2016–the year in books

So for 2016, my book count was a pretty strong 76. Unlike most presidential election years, I managed to read serious books in the months leading up to the election (my normal pattern up till now has been a heavy focus on trade fiction during the most active times of campaigning, and then serious books in later November and December). But I lost the ability to focus in the weeks following the election, and had a semi-lax period up till about Thanksgiving.

Some notable titles (in chronological order, as I read them):

The Paying Guests by Sarah Waters. Not my favorite of her books, but still good.

The Small-Mart Revolution by Michael Shannon made me think very differently about local economic development.

Nearly Everybody Read It edited by Peter Binzen. h/t to Chris Krewson for recommending this history of the Philadelphia Bulletin, as told by its reporters.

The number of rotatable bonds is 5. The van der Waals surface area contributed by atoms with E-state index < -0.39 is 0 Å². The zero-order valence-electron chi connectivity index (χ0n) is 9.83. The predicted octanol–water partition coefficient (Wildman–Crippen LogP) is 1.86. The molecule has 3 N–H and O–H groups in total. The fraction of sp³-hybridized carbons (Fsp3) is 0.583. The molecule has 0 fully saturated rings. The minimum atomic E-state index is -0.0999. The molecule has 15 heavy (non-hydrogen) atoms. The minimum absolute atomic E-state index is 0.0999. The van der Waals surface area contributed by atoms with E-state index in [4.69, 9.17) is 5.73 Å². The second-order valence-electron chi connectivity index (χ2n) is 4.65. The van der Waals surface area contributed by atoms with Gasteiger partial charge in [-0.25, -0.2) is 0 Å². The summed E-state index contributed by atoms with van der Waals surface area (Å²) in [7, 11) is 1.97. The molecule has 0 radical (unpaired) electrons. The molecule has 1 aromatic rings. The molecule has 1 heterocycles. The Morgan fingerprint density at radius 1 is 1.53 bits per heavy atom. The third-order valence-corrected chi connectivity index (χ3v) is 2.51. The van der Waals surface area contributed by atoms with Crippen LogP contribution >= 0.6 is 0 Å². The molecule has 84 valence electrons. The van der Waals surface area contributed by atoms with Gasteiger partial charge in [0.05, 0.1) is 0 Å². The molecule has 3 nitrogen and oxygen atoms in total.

The Haters by Jesse Andrews. YA lit for the win.

High Fidelity by Nick Hornby (because it’s probably the third time I’ve read it)

Band of Angels by Robert Penn Warren (second time through)

Brown is the New White by Steve Phillips. I feel like I lived this book, in 2004-2015.

Platform Revolutions ed by Geoff Parker et al. A work-related read, but pretty important in the development of my thinking around digital organizing.

In the Light of What We Know by Zia Haider Rahman

The Underground Railroad by Colson Whitehead

Homicide by David Simon (again, second read)

The Sellout* by Paul Beatty

Super Sad True Love Story* by Gary Shteyngart

Lovers at the Chameleon Club, Paris 1932* by Francine Prose

*All three of these were deeply affected by my reaction to the election. I’m sure I would have felt differently about all three of them, had I not read them in the wake of Trump’s victory–but I did. I have a feeling I’ll be reading a bunch more dystopian fiction in the coming months…